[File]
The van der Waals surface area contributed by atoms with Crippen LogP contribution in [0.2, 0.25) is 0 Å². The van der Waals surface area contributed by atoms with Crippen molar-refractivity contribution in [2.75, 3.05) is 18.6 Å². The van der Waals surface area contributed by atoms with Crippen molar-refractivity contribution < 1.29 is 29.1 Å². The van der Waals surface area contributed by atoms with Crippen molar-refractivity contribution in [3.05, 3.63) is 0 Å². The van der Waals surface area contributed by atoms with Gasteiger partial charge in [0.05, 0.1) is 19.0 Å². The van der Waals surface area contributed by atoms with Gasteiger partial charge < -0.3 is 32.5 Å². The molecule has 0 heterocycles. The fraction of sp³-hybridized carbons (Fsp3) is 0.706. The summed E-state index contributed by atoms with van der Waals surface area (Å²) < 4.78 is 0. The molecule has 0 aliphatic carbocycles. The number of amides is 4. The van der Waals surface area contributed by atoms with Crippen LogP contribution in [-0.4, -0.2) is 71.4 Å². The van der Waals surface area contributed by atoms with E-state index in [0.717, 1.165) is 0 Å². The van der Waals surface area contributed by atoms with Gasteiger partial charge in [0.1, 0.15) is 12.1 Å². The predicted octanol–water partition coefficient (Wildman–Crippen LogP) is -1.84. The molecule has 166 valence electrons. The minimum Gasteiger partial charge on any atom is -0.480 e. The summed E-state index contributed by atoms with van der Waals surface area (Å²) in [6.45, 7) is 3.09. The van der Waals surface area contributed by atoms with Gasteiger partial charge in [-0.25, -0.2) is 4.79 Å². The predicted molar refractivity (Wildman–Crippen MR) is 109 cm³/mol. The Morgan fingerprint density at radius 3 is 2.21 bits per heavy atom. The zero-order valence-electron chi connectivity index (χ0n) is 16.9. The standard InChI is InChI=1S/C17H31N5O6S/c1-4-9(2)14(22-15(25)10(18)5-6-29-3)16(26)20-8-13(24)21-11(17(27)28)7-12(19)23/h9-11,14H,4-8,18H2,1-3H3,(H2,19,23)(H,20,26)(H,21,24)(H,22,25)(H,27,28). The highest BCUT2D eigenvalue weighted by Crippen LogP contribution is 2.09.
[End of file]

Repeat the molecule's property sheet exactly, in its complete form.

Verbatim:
The van der Waals surface area contributed by atoms with Crippen LogP contribution in [0.2, 0.25) is 0 Å². The van der Waals surface area contributed by atoms with Crippen molar-refractivity contribution in [2.75, 3.05) is 18.6 Å². The van der Waals surface area contributed by atoms with Crippen molar-refractivity contribution < 1.29 is 29.1 Å². The van der Waals surface area contributed by atoms with Crippen molar-refractivity contribution in [3.05, 3.63) is 0 Å². The van der Waals surface area contributed by atoms with Gasteiger partial charge in [0.05, 0.1) is 19.0 Å². The van der Waals surface area contributed by atoms with Gasteiger partial charge < -0.3 is 32.5 Å². The molecule has 0 heterocycles. The fraction of sp³-hybridized carbons (Fsp3) is 0.706. The summed E-state index contributed by atoms with van der Waals surface area (Å²) < 4.78 is 0. The molecule has 0 aliphatic carbocycles. The number of amides is 4. The van der Waals surface area contributed by atoms with Crippen LogP contribution in [-0.4, -0.2) is 71.4 Å². The van der Waals surface area contributed by atoms with E-state index in [0.717, 1.165) is 0 Å². The van der Waals surface area contributed by atoms with Gasteiger partial charge in [0.1, 0.15) is 12.1 Å². The predicted octanol–water partition coefficient (Wildman–Crippen LogP) is -1.84. The molecule has 166 valence electrons. The minimum Gasteiger partial charge on any atom is -0.480 e. The summed E-state index contributed by atoms with van der Waals surface area (Å²) in [6.45, 7) is 3.09. The van der Waals surface area contributed by atoms with Gasteiger partial charge in [-0.25, -0.2) is 4.79 Å². The predicted molar refractivity (Wildman–Crippen MR) is 109 cm³/mol. The Morgan fingerprint density at radius 3 is 2.21 bits per heavy atom. The zero-order valence-electron chi connectivity index (χ0n) is 16.9. The standard InChI is InChI=1S/C17H31N5O6S/c1-4-9(2)14(22-15(25)10(18)5-6-29-3)16(26)20-8-13(24)21-11(17(27)28)7-12(19)23/h9-11,14H,4-8,18H2,1-3H3,(H2,19,23)(H,20,26)(H,21,24)(H,22,25)(H,27,28). The highest BCUT2D eigenvalue weighted by Crippen LogP contribution is 2.09.